Lighter Car News: Used Rolls-Royces, Runaway Kias, Audi's e-Quattro
Our semiregular roundup of the latest automotive news and musings from around the Web.
Welcome back to the Lighter Car News, our semiregular roundup of automotive stories posted across the Internet.
This week, we’re asking “Why?” quite a lot. We look at why anyone would search for certified used Rolls-Royce models on an iPad, why a Missouri woman couldn’t stop her Kia Sorrento from reaching 120 mph, and why Audi wants to ditch its legendary quattro all-wheel-drive system.
If you already know the answers to all of these questions, have a fudge brownie and move on to our other coverage. If not, stay with us …
Finding the perfect certified pre-owned Rolls-Royces is so easy
Rolls-Royce may have us believe that its new online search tool has just made it incredibly easy to see the company’s entire stock of certified used cars. And they’re right -- because in the U.S., only four cars are in stock.
Keith Griffin, who covers the used-car business for About.com, thought it funny that Rolls-Royce made a big deal over a nearly nonexistent market. A week ago, Griffin did a search and found just three used -- sorry, “provenance” -- Rolls-Royce models under the company’s new directory. Might a whopping eight show up next week? (There are seven in Kuwait and 43 in the U.K.)
The best deal is a silver-on-black 2006 Phantom (above) with 4,488 miles for just $198,900. That’s a serious drop for a car that, brand new, cost more than double that price. The Phantom and a 2010 Ghost are in Houston, a 2010 Phantom Coupe is in Fort Lauderdale, Fla., and a 2009 Phantom Drophead Coupe is in St. Louis.
“Doesn't that make you wonder?” Griffin writes. “Who buys a Rolls-Royce and trades it in after just 3,000 miles?”
To me, the bigger question is why someone, other than nosy car journalists like Griffin and me, would bother to search for a used Rolls? If I had $200,000 to spend, I'd never think of shopping used, nor would I whip out the iPad and do a custom search. That kind of money demands something fresh and custom like a Mercedes SLS AMG, not a discarded Rolls. And more than likely, whatever business occurred on those champagne-stocked back seats didn't involve Microsoft Office.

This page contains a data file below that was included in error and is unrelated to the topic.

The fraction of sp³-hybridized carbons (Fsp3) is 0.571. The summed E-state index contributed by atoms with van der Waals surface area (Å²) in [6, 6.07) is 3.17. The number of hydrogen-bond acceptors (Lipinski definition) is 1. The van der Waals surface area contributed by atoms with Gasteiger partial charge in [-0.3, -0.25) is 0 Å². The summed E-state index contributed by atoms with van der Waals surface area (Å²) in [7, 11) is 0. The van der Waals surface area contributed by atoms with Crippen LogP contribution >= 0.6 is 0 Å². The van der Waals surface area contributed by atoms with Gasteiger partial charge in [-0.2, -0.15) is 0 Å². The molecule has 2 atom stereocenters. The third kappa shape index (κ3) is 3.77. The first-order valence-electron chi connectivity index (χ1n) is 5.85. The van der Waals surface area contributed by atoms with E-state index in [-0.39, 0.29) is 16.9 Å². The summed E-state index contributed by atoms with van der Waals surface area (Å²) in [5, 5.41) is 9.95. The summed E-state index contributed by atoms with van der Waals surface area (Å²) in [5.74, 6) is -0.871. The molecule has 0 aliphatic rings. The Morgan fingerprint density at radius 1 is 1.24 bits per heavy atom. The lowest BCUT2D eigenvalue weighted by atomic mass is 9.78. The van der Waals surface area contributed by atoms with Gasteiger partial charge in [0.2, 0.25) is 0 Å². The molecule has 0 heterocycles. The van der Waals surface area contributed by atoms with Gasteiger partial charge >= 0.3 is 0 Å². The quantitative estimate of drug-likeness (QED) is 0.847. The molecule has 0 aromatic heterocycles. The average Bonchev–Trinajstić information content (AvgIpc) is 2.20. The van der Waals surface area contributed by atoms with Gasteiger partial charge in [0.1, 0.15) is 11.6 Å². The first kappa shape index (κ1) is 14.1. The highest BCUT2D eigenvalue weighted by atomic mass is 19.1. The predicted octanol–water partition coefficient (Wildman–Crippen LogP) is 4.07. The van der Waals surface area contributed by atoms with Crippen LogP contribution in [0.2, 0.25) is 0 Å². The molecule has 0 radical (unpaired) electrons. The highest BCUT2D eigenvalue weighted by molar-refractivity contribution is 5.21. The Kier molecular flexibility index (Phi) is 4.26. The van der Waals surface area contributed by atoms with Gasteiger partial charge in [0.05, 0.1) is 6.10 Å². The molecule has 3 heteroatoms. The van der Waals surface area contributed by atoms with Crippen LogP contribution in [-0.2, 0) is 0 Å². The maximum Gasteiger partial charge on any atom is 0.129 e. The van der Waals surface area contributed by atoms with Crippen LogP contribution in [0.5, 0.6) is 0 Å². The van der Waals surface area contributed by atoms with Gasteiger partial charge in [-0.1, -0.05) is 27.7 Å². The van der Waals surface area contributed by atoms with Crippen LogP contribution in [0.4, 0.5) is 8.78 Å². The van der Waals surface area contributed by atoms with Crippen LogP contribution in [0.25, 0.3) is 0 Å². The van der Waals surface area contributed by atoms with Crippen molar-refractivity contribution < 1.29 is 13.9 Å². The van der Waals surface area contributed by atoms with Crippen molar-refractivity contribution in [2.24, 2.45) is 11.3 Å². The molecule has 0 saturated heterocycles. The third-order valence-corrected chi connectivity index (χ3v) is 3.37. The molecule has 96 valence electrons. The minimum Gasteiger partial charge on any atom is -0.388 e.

Sudden acceleration strikes again: Kia Sorento at 120 mph
Just when I thought people knew how to stop their cars from accelerating wildly out of control -- Toyota posted a step-by-step video on its recall site, as did every major news outlet -- there’s this. A woman in Missouri somehow couldn’t stop her 2011 Kia Sorento from reaching nearly 120 mph on Interstate 35. Luckily, police were able to escort her until she stopped -- 59 miles later.
Apparently, none of the car’s systems -- the push-button ignition, the gear selector, the parking brake, the regular brakes -- were working. In the video above, taken by Missouri State Highway Patrol, you can see the Kia still rolling as it comes to a stop, after the woman was advised by 911 responders to pull up on the throttle and hit the brakes at the same time.